something to declare

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The Independent Travel
Bargain of the week

Madrid, Milan and Munich are each around two hours' flying time from London, which normally puts them in the pounds 150-plus bracket for return fares. But if you book by 9.30pm today, Air UK (0345 666777) is selling return tickets to each destination for pounds 99 plus tax. You have to travel from Stansted in the next two months, and must stay away a Saturday night. Flights to Copenhagen, Nice and Zurich are also available.

Visitors' book

Crystal Palace Museum, London

"I went into the palace every day in the 1930s."

- Grace Wilson, London

"It must have been grand..."

- Don Payjack, Phoenix, Arizona

"It's a pity that many people don't visit this place any more."

- Chiaki Yokoyama, Tokyo

"I was taken to the top of Shooters Hill by my father to see a big fire in the distance. I was six years old."

- Mr Heddle, Plumstead

"Why don't we reconstruct it for the Millenium?" - C Hindle, London

True or false?

All business travellers are male

True, at least according to the latest advertisement for the Guy Salmon Chauffeur Service. The service, which takes you from central London to Heathrow airport for pounds 39, has been "welcomed by businessmen at every level".

Presumably the expansive backsides of these very executives will be filling the wide seats on British Airways Club Europe: the airline targets the male traveller with the line "Behind every successful businessman there's a comfy seat".

At least some government departments are having second thoughts: a series of travel guides called Hints for Businessmen has been modified to Hints for Exporters.

A likely story

"Two weeks from only pounds 349, car rental included" - Airtours Florida brochure, Summer '96.

Airtours has used a combination of innovation, aggressive marketing and sheer good value to progress from almost nowhere to become Britain's second-largest tour operator. No surprise, then, that the front cover of the Lancashire-based tour operator's Florida brochure should offer a fly-drive holiday in Florida for less than pounds 700 for a couple.

The company has developed a keen eye for keeping costs down, including switching this year to Orlando's second airport, Sanford, where landing fees are lower.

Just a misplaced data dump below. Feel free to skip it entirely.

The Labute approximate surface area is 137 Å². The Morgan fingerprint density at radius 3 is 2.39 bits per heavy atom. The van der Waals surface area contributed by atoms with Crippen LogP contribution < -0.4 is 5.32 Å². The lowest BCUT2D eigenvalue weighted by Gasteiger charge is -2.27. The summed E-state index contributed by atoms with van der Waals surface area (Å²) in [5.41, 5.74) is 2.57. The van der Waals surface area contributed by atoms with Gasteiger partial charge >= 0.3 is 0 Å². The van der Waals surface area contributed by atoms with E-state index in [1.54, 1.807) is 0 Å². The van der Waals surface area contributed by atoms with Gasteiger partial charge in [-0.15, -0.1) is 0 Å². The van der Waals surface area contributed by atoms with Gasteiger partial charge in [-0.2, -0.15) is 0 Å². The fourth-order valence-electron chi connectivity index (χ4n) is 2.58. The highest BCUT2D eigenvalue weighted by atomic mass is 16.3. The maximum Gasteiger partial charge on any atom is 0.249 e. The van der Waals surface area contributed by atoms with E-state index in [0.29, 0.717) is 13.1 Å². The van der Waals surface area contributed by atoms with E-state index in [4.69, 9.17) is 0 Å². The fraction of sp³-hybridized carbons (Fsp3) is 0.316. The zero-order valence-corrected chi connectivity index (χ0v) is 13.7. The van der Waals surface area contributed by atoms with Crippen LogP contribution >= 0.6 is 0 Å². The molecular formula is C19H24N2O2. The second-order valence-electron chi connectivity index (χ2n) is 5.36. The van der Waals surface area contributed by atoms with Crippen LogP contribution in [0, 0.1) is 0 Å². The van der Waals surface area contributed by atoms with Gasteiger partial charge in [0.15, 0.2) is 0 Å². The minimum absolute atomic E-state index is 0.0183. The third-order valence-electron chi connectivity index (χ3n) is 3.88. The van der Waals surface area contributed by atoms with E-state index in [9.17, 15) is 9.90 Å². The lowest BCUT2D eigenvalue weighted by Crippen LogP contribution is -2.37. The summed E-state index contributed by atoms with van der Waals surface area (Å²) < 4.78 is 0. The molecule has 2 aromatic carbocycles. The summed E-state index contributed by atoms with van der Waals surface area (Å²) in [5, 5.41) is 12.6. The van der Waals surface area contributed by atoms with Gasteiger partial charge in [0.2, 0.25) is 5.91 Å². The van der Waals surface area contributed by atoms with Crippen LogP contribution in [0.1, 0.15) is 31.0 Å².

To the passenger picking up his or her rental car, arriving in Sanford is very convenient since the hire companies are based on site. In under an hour from landing, you can set off on your inclusive holiday in which the only extra you expect to pay is for fuel.

You turn to page 21 as instructed and see you have to leave for Florida in the first two weeks in May, straddling the bank holiday. Fine. Here is my cheque, and all I need do now is pay for petrol. Or is it?

The small print warns of "additional local charges from Dollar", the car hire company. These turn out to be a baffling series of extras, covering (take a deep breath):

1. Loss or damage waiver: the sort of basic insurance you might assume comes with any rental car. If you don't pay your $14.99 a day, you won't be allowed to drive away unless you can produce a credit card with at least $1,500 of spare credit, and agree to be responsible for the total cost of the car in the event of an accident.

2. Supplemental liability insurance: the basic third-party cover is limited to just $10,000, the going rate these days in the American courts for a broken fingernail let alone anything more damaging; so Airtours recommends this insurance, too, costing $10.99 a day.

3. The airport access fee of $3 a day.

4. A "handling fee" also of $3 a day.

5. Florida's state surcharge of $2.05 per day.

6. Tax of 6.5 per cent on all the above.

7. Airport road tolls of $3 each way.

The Airtours "free car rental" thereby costs pounds 320, without taking into account little extras such as fuel, insurance for a second driver (pounds 47) and a surcharge for a driver aged 21-24 (pounds 121).

A cynic would suggest that the only "free" thing about free car rental offers is that Dollar provides the cars to Airtours for free, in return for the right to levy all manner of fees on the hapless holidaymaker.

Alternatively, you could just buy an Amtrack rail pass for the eastern part of North America, costing $179 (about pounds 116) for 15 days' train travel, reaching as far north as Montreal and as far west as New Orleans ...

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